Respiratory symptoms got you breathless? Try our equine respiratory PCR panel -- we test for 7 respiratory bacteria and viruses from 1 swab.

Neurological symptoms got you down? Try our equine neurological PCR panel -- we test for 5 neurological diseases from 1 CSF or tissue sample.

Diarrhea got you on the run? Try our equine GI / diarrhea PCR panel -- we test for 4 GI diseases from 1 fecal or swab sample.

Oh baby! Our equine breeding/abortion PCR panel tests for 5 diseases affecting breeding success from 1 swab or semen sample.

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For our international clients: Our DRY CARDS let you mail blood samples to Zoologix easily and cheaply from anywhere. Samples are small, light and stable at room temperature.

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Zoologix performs equine PCR tests for...

African horse sickness

Anaplasma phagocytophilum





Borna virus

Borrelia burgdorferi

Burkholderia mallei and pseudomallei

Clostridium difficile

Clostridium species

Contagious equine metritis (CEM)




Eastern equine encephalitis (EEE)

E. coli O157:H7

E. coli panel

Equine adenoviruses

Equine arteritis virus (EAV)

Equine hepatitis virus

Equine herpesvirus
type 1

Equine herpesvirus
type 2

Equine herpesvirus
type 3

Equine herpesvirus
type 4

Equine herpesvirus
type 5

Equine infectious anemia (EIA)

Equine parvovirus

Equine piroplasmosis

Equine protozoal myeloencephalitis (EPM)





Horsepox virus

Influenza type A

Japanese encephalitis

Lawsonia intracellularis


Lyme disease


Neospora caninum

Neospora hughesi


Potomac horse fever


Rhodococcus equi


Sarcocystis neurona

St. Louis encephalitis

Strangles (Strep equi)

Streptococcus pneumoniae




Taylorella equigenitalis

Theileria equi

Toxoplasma gondii


Trypanosoma equiperdum

Trypanosoma evansi

Venezuelan equine encephalitis (VEE)

Vesicular stomatitis

West Nile virus (WNV)

Western Equine Encephalitis (WEE)

Yersinia enterocolitica

Yersinia pseudotuberculosis

Genetic tests for...

Hyperkalemic periodic paralysis

Rabies PCR test for horses
equine assay data sheet


Test code: S0116 - Ultrasensitive qualitative detection of rabies virus by reverse transcription coupled real time polymerase chain reaction.

Rabies virus, a nonsegmented, negative-stranded RNA virus, is a member of the Rhabdoviridae family. This family includes at least three genera of animal viruses, Lyssavirus, Ephemerovirus, and Vesiculovirus. The genus Lyssavirus includes rabies virus, Lagos bat virus, Mokola virus, Duvenhage virus, European bat virus 1 & 2 and Australian bat virus.

Rabies virus can cause fatal acute encephalitis in all mammalian hosts, including humans, dogs, cats, ferrets, pigs, livestock and many other species. However, only a few species are important as reservoirs for the disease. In the United States, several distinct rabies virus variants have been identified in raccoons, skunks, foxes, coyotes and several species of insectivorous bats.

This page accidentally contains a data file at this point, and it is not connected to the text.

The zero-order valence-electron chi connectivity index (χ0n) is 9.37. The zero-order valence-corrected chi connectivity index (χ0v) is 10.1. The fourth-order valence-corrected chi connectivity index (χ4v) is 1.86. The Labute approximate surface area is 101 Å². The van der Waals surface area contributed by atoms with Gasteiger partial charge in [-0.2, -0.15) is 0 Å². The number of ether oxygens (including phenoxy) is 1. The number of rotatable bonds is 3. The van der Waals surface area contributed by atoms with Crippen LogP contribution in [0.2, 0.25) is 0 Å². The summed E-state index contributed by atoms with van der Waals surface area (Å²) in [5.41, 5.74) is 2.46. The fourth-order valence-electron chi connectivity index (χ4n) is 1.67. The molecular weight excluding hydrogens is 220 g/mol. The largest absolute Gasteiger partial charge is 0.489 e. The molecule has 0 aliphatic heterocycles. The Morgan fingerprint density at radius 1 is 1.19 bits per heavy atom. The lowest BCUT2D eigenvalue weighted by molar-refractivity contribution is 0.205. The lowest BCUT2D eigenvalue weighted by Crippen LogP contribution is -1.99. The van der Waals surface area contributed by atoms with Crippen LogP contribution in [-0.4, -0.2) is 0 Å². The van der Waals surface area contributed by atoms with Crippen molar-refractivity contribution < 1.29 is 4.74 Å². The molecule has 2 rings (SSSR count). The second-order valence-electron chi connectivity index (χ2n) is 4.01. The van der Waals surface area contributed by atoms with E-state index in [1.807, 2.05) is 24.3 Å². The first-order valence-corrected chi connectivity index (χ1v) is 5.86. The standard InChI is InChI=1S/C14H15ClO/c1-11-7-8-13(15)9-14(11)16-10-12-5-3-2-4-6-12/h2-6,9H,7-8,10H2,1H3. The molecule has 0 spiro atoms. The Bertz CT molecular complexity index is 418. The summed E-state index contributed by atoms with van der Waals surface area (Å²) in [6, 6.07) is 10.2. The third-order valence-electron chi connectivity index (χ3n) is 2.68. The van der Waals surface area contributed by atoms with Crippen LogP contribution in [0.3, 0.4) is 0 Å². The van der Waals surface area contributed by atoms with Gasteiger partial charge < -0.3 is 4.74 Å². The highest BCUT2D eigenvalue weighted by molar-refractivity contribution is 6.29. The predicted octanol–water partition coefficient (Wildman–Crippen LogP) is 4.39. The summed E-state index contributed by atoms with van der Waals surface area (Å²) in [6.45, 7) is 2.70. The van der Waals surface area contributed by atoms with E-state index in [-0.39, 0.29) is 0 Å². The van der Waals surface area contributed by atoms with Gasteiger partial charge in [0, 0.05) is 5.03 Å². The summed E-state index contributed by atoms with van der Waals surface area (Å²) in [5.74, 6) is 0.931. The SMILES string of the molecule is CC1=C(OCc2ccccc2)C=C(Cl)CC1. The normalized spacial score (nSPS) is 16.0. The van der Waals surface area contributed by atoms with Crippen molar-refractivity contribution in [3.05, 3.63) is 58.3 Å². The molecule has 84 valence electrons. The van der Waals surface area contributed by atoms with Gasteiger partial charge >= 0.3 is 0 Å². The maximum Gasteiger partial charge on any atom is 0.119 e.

Transmission of rabies virus usually begins when an uninfected animal contacts the saliva of an infected host animal. Various routes of transmission have been documented, including contamination of mucous membranes (ie eyes, nose, and mouth) and even aerosol transmission. However, the most common mode of rabies virus transmission is a bite from an infected host animal.

Initial symptoms of rabies infection in animals include lethargy, fever, vomiting, and anorexia. Signs progress within days to cerebral dysfunction, ataxia, weakness, paralysis, seizures, difficulty breathing, difficulty swallowing, excessive salivation, abnormal behavior, aggression, and/or self-mutilation.

Serology testing has been used to diagnose rabies virus exposure in animals. Direct fluorescent antibody testing is most frequently used to diagnose rabies. This test requires brain tissue from the animal suspected of being rabid. The test can only be performed post-mortem and is not suitable for testing live animals that may have contacted the virus. However, since animals may have had prior exposure to the virus, serology testing may not be specific in confirming the current presence of the virus. An extensive and time-consuming serology titering study may be required to prove the animal’s recent exposure.

Molecular detection by PCR is a rapid, sensitive and specific method to identify the presence of the rabies virus in a sample. The PCR test can be performed on saliva, spinal fluid or a bite lesion swab or biopsy.

See the US Centers for Disease Control (CDC) rabies website at for additional information on the diagnosis of rabies.


  • Help confirm the disease causing agent
  • Shorten the time required to confirm a clinical diagnosis of rotavirus
  • Help ensure that equine facilities are free of rotaviruses
  • Early prevention of spread of rotaviruses among a facility
  • Minimize human exposure to rotaviruses
  • Safety monitoring of biological products that derive from susceptible animals

References: (Centers for Disease Control and Prevention’s rabies information website)     

Specimen requirements:  Buccal swab, or 0.2 ml CSF, or 0.2 ml fresh or frozen brain stem tissue.

Contact Zoologix if advice is needed to determine an appropriate specimen type for a specific diagnostic application. For specimen types not listed here, please contact Zoologix to confirm specimen acceptability and shipping instructions.

For all specimen types, if there will be a delay in shipping, or during very warm weather, refrigerate specimens until shipped and ship with a cold pack unless more stringent shipping requirements are specified. Frozen specimens should be shipped so as to remain frozen in transit. See shipping instructions for more information.

Turnaround time: 2 business days

Methodology: Qualitative reverse transcription coupled real time polymerase chain reaction

Normal range: Nondetected

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